VIII


95 Columbia Ave.     
Westmount, Que.       
Aug. 11, 1928.          

Dear Mr. Knister:

      Congratulations on your Canadian Short Stories.1 The introduction is excellent, and the whole book -- though I have only yet read in it -- seems interesting. Is it too much to hope that it may be one of the heralds of the renascence that seems just over the edge of the horizon.

     I am returning to Scotland on August 24th and if you can manage it would be glad to have a line from you before then. Is there any immediate chance of getting a commission from Macmillans to do a canadian poetry anthology? Mrs. Livesay, I hear is preparing one.2 Kennedy seems quite intent on bringing out the Mercury, but I doubt if it can last.3

     I am going to the country,4 but if you expect to be in Montreal -- as I think Schwartz5 told me is possible -- I would come in.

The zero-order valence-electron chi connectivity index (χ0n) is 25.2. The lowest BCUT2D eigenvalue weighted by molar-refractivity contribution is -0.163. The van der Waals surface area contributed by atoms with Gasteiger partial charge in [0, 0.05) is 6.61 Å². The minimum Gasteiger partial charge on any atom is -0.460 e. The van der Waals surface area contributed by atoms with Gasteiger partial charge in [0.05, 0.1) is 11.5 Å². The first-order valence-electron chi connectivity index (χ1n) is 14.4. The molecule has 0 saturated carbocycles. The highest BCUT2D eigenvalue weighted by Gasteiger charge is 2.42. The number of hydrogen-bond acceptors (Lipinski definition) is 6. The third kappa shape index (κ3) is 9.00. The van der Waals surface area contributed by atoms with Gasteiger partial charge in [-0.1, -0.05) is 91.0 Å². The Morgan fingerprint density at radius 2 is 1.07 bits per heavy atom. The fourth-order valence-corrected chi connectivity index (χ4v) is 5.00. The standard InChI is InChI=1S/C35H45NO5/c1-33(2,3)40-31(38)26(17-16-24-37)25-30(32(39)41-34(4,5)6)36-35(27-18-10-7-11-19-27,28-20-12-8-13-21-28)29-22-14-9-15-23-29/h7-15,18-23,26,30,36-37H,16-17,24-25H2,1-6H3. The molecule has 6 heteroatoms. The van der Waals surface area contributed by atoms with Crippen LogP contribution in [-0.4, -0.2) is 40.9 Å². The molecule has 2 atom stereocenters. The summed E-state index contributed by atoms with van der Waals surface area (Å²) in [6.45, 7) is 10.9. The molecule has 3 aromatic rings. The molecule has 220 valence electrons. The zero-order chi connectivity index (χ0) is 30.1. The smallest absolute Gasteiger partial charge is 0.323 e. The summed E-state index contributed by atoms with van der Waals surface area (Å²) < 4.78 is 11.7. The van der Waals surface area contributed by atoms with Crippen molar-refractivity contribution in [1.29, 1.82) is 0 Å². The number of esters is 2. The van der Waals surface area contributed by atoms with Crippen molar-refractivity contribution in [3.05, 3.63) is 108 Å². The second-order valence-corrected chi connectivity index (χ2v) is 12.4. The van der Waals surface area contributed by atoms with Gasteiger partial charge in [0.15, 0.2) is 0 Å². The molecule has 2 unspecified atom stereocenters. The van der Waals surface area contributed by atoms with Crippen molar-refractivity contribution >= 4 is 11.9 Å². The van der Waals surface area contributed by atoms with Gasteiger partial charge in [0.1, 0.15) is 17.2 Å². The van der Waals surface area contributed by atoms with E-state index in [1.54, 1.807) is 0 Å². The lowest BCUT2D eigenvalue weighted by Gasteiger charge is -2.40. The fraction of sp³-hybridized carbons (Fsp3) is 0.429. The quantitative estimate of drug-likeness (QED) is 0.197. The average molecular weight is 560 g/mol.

Yours sincerely,          

A.J.M. SMITH            

P.S. Graeme Taylor, who wrote some stuff for the Fortnightly is having some stories in Transition -- one, I think, in the June number.6


VIII ALS McMaster Collection. also ts. copy by Imogen Givens. I refer here to the first as received by Knister.


  1. Canadian Short Stories (Toronto: Macmillan, August 1928) 340 pp.[back]

  2. Mrs. Livesay (Florence Randall Livesay) mother of Dorothy Livesay.[back]

  3. The Canadian Mercury was short-lived from 1928-29.[back]

  4. the country: possibly Magog, Eastern Townships.[back]

  5. Leo Schwartz[back]

  6. Taylor published "Deaf-Mute" a short story in Transition, No. 13 (Summer 1928), pp. 172-73. He published in This Quarter what was described as his first appearance as a writer: "Extract I." This Quarter, No. 4 (Spring 1929), pp. 171-86 and "Extract II." pp. 186-92. He was twenty-three years of age and resided in France. (John Glassco published "Extractfrom an Autobiography" in thisissue, pp. 198-210.) In a review of Strange Fugitive for This Quarter Ethel Moorhead wrote: "Scribner's will do well to keep their eyes on other young authors appearing in this [issue of This Quarter]: two more young Canadians: --  Graeme Taylor and John Glassco…"[back]